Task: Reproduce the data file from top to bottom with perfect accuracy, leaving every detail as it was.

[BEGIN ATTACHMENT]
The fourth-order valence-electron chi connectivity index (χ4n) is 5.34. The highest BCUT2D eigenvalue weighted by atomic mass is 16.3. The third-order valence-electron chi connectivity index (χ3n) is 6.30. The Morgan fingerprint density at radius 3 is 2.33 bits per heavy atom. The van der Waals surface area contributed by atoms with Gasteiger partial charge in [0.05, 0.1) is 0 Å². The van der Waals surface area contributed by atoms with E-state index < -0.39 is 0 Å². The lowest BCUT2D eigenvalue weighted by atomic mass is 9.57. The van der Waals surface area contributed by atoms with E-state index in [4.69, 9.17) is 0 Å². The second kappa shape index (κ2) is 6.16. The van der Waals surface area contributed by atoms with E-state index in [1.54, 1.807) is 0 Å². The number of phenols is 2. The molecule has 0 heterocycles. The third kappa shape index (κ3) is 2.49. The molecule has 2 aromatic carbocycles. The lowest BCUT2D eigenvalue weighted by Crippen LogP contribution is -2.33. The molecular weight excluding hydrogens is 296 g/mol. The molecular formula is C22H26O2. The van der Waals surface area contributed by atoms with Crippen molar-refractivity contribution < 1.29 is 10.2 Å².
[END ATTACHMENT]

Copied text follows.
The fourth-order valence-electron chi connectivity index (χ4n) is 5.34. The highest BCUT2D eigenvalue weighted by atomic mass is 16.3. The third-order valence-electron chi connectivity index (χ3n) is 6.30. The Morgan fingerprint density at radius 3 is 2.33 bits per heavy atom. The van der Waals surface area contributed by atoms with Gasteiger partial charge in [0.05, 0.1) is 0 Å². The van der Waals surface area contributed by atoms with E-state index < -0.39 is 0 Å². The lowest BCUT2D eigenvalue weighted by atomic mass is 9.57. The van der Waals surface area contributed by atoms with E-state index in [4.69, 9.17) is 0 Å². The second kappa shape index (κ2) is 6.16. The van der Waals surface area contributed by atoms with E-state index in [1.54, 1.807) is 0 Å². The number of phenols is 2. The molecule has 0 heterocycles. The third kappa shape index (κ3) is 2.49. The molecule has 2 aromatic carbocycles. The lowest BCUT2D eigenvalue weighted by Crippen LogP contribution is -2.33. The molecular weight excluding hydrogens is 296 g/mol. The molecular formula is C22H26O2. The van der Waals surface area contributed by atoms with Crippen molar-refractivity contribution < 1.29 is 10.2 Å².